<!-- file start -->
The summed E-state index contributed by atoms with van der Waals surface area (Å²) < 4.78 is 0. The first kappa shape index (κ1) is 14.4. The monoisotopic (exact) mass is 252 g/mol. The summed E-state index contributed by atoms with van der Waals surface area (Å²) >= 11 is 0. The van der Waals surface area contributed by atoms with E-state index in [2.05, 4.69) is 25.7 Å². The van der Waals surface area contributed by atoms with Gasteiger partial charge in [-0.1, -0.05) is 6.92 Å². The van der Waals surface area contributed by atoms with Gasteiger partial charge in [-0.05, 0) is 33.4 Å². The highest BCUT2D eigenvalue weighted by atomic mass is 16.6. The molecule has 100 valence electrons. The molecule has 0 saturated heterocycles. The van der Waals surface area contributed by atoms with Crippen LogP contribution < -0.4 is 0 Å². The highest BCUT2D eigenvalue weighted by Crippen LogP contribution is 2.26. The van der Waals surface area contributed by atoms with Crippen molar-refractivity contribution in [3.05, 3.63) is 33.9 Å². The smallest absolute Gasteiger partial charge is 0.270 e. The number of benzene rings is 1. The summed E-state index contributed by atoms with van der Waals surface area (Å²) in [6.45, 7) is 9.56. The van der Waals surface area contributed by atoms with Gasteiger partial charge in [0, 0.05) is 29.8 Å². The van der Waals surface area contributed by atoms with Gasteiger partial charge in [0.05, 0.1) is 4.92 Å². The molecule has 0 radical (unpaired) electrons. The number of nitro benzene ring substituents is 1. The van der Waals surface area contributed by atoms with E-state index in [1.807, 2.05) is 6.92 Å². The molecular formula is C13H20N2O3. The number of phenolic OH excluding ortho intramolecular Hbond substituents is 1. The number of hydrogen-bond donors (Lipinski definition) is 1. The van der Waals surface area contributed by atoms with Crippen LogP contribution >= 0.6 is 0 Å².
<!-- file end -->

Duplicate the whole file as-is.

The summed E-state index contributed by atoms with van der Waals surface area (Å²) < 4.78 is 0. The first kappa shape index (κ1) is 14.4. The monoisotopic (exact) mass is 252 g/mol. The summed E-state index contributed by atoms with van der Waals surface area (Å²) >= 11 is 0. The van der Waals surface area contributed by atoms with E-state index in [2.05, 4.69) is 25.7 Å². The van der Waals surface area contributed by atoms with Gasteiger partial charge in [-0.1, -0.05) is 6.92 Å². The van der Waals surface area contributed by atoms with Gasteiger partial charge in [-0.05, 0) is 33.4 Å². The highest BCUT2D eigenvalue weighted by atomic mass is 16.6. The molecule has 100 valence electrons. The molecule has 0 saturated heterocycles. The van der Waals surface area contributed by atoms with Crippen LogP contribution < -0.4 is 0 Å². The highest BCUT2D eigenvalue weighted by Crippen LogP contribution is 2.26. The van der Waals surface area contributed by atoms with Crippen molar-refractivity contribution in [3.05, 3.63) is 33.9 Å². The smallest absolute Gasteiger partial charge is 0.270 e. The number of benzene rings is 1. The summed E-state index contributed by atoms with van der Waals surface area (Å²) in [6.45, 7) is 9.56. The van der Waals surface area contributed by atoms with Gasteiger partial charge in [0, 0.05) is 29.8 Å². The van der Waals surface area contributed by atoms with Gasteiger partial charge in [0.05, 0.1) is 4.92 Å². The molecule has 0 radical (unpaired) electrons. The number of nitro benzene ring substituents is 1. The van der Waals surface area contributed by atoms with E-state index in [1.807, 2.05) is 6.92 Å². The molecular formula is C13H20N2O3. The number of phenolic OH excluding ortho intramolecular Hbond substituents is 1. The number of hydrogen-bond donors (Lipinski definition) is 1. The van der Waals surface area contributed by atoms with Crippen LogP contribution >= 0.6 is 0 Å².